Italian keyboard player Roberto Carlotto from Varese, whose nickname was Hunka Munka, began playing as a child, and his professional musician journey took him to play in England, Germany and Switzerland, where he even had the chance of supporting such artists like Rod Stewart and Colosseum. In the early 2000's Carlotto started a collaboration with keyboardist Joey Mauro, and together they have now revitalized the Hunka Munka name and finally they released a new, album called Foreste Interstellari.
The first thing that strikes you when listening to this album is Carlotto's strangely tremolo'd voice. I have to admit that I could not truly get past this odd vocal and I feel that it is weakest point of what could have been a fairly decent album. For the purposes of this review we will just accept the fact that I do not like the vocals and I will focus on the musical contributions.
The first track, La Dama Della Foresta, opens very promisingly with Hammond organ and a great back beat. The addition of guitars and synthesizers creates a fantastic bed track. The Hammond solo later in the track brings to mind the great Vincent Crane.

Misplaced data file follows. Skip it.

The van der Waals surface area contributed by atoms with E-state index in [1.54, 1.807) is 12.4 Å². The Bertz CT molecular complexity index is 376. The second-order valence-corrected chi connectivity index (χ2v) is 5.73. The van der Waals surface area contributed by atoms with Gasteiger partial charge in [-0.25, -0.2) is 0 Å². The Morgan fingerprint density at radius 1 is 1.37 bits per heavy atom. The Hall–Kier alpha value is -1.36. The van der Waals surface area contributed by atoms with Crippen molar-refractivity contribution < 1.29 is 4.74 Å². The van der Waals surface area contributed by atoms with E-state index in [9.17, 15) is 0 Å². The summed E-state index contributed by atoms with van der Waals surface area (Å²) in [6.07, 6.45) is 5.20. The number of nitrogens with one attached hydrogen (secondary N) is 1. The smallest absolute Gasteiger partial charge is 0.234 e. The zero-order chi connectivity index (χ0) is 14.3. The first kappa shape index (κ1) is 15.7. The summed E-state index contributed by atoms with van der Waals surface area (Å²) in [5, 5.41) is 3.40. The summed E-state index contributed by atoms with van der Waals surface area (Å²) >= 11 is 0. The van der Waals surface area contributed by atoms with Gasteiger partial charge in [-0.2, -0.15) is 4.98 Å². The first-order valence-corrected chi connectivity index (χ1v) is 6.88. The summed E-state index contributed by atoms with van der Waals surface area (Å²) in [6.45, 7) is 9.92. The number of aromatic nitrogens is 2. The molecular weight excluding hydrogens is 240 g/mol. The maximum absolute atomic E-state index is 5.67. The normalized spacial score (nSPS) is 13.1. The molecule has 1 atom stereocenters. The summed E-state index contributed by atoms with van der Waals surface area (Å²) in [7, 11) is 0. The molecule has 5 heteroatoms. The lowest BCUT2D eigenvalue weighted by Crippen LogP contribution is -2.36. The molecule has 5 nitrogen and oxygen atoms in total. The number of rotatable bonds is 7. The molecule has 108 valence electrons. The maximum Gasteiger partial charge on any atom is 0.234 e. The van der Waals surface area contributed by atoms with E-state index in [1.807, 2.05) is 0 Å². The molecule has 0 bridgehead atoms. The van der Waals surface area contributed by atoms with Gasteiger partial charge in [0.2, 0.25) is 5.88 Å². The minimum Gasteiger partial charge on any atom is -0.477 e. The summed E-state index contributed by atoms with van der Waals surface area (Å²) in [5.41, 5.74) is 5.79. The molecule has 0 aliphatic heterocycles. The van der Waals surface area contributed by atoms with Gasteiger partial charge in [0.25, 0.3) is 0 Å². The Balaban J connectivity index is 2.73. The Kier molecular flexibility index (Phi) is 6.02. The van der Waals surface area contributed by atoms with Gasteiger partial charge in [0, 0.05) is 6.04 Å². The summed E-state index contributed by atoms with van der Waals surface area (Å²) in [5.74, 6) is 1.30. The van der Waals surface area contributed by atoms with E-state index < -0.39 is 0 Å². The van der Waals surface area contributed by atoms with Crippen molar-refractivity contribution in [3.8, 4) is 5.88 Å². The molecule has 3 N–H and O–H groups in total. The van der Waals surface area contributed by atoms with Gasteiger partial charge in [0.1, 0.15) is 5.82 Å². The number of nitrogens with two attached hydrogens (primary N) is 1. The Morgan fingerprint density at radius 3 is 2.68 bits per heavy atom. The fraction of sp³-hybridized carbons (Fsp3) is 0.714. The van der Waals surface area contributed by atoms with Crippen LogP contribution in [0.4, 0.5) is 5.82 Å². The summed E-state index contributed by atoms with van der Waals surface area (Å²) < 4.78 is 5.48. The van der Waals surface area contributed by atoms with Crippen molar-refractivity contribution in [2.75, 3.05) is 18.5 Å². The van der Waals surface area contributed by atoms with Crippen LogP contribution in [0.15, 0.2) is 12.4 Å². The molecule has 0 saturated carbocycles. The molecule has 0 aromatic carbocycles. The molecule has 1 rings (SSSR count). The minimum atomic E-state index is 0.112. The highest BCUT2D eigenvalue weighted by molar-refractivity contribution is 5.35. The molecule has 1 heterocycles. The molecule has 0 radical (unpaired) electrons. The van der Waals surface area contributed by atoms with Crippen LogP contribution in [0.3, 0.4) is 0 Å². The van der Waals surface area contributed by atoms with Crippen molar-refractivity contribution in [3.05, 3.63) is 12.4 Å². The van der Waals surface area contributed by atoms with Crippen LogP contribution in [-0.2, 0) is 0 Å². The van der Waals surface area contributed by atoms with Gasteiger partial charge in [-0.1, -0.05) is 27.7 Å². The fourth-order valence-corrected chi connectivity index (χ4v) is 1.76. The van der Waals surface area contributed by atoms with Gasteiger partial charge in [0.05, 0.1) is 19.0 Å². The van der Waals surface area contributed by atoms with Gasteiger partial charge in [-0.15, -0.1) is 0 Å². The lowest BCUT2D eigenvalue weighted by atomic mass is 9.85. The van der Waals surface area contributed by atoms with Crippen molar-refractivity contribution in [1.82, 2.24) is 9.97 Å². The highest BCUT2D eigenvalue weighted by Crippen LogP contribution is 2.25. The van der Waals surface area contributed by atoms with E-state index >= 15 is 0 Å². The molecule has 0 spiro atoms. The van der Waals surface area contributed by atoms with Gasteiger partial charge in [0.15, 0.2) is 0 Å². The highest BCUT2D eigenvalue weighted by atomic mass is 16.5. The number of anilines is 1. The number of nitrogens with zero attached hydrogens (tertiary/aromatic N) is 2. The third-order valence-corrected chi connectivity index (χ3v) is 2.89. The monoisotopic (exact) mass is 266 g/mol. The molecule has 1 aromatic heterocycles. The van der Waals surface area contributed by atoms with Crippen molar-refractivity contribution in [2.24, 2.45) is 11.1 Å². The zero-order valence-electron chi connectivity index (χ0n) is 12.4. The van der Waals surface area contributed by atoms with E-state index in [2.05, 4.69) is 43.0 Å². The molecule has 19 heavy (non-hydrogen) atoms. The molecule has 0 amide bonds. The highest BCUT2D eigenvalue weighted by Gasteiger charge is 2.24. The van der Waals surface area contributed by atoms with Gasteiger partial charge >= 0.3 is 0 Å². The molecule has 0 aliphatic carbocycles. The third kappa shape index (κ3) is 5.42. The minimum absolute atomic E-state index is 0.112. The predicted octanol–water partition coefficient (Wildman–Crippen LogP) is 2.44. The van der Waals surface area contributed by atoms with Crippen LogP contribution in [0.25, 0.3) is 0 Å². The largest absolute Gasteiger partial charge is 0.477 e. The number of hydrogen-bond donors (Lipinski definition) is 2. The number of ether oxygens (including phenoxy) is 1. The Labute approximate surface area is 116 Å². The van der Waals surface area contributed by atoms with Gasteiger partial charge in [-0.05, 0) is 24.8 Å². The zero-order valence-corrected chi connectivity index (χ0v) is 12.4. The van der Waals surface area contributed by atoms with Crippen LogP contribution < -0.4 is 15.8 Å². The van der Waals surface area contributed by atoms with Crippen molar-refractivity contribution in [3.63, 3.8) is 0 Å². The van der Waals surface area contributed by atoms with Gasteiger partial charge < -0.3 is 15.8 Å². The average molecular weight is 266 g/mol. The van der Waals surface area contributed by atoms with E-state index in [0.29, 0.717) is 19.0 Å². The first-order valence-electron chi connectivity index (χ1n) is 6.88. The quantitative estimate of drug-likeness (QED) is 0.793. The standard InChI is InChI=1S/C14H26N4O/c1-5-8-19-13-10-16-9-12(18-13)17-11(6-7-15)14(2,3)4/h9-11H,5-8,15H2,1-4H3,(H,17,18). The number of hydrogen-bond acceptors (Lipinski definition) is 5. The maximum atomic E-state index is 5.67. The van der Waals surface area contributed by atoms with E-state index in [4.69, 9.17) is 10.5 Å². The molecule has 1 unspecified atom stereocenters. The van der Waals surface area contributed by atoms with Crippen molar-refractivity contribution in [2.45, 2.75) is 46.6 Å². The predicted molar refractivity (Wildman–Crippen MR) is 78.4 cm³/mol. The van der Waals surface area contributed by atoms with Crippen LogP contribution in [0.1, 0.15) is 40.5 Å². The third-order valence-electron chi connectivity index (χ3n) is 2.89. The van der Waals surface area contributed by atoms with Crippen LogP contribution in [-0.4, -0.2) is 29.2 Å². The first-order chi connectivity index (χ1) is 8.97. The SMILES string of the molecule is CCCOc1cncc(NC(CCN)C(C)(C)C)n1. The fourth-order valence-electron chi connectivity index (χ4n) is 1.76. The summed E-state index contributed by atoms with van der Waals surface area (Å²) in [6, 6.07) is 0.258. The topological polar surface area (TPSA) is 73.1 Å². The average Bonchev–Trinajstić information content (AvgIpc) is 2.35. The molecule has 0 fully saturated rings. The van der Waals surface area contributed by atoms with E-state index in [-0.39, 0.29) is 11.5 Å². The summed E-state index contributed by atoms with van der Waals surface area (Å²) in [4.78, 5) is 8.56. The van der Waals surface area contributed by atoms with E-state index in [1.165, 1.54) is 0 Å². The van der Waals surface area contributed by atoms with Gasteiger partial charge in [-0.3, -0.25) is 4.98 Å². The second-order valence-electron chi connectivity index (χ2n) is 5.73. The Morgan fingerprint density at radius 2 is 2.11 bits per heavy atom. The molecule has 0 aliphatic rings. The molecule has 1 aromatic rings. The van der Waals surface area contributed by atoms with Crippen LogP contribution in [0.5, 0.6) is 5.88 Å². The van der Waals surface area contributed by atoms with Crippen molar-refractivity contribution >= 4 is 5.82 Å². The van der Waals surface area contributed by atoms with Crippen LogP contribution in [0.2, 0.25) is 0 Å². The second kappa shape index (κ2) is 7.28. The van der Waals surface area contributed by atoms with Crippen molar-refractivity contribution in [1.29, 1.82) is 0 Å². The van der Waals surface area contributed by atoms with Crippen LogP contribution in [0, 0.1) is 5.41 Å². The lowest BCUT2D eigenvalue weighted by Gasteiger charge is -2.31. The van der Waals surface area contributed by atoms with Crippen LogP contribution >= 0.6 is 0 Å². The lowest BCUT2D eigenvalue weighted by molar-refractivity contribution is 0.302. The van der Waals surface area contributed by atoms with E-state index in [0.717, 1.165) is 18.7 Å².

Brucerai begins with some odd soundscapes that quickly give way to a high speed/high energy burst of synthesizers and Hammond organ.
La Solitudine Delle Stelle features some beautiful piano over which a processed vocalization creates a rather eerie, otherworldly feel. This is very good!
The next track, Idee Maledette, features some great playing and soloing over a fairly basic rhythm section.
L'Uomo Dei Trenini is a strange soundscape of mellotron like synths over a weird train sound effect which just ends being very irritating.
I Cancelli Di Andromeda is an excellent instrumental piece that reminds me in many ways of Focus and features some great guitar contributions from Gianluca Quinto. This is by far the best track on the album
The title track Foreste Interstellari begins as synthesized soundscape with some spoken-word and develops into an interesting piece, feeling almost symphonic until a piano/guitar breakdown and the vocals begin. The symphonic feel continues throughout with several keyboard and guitar solos punctuating the piece and some great drumming (including a small solo) from Marcantonio Quinto.
The backing track of Amanti Come Noi features some beautiful playing.
The album concludes with La Stanza Dei Bottoni which is a collection of sound effects and piano over synth pads which really goes nowhere.
Overall I would not recommend this album even though most of the performances are top-notch - Just not an enjoyable album to my ears.
** David Carswell
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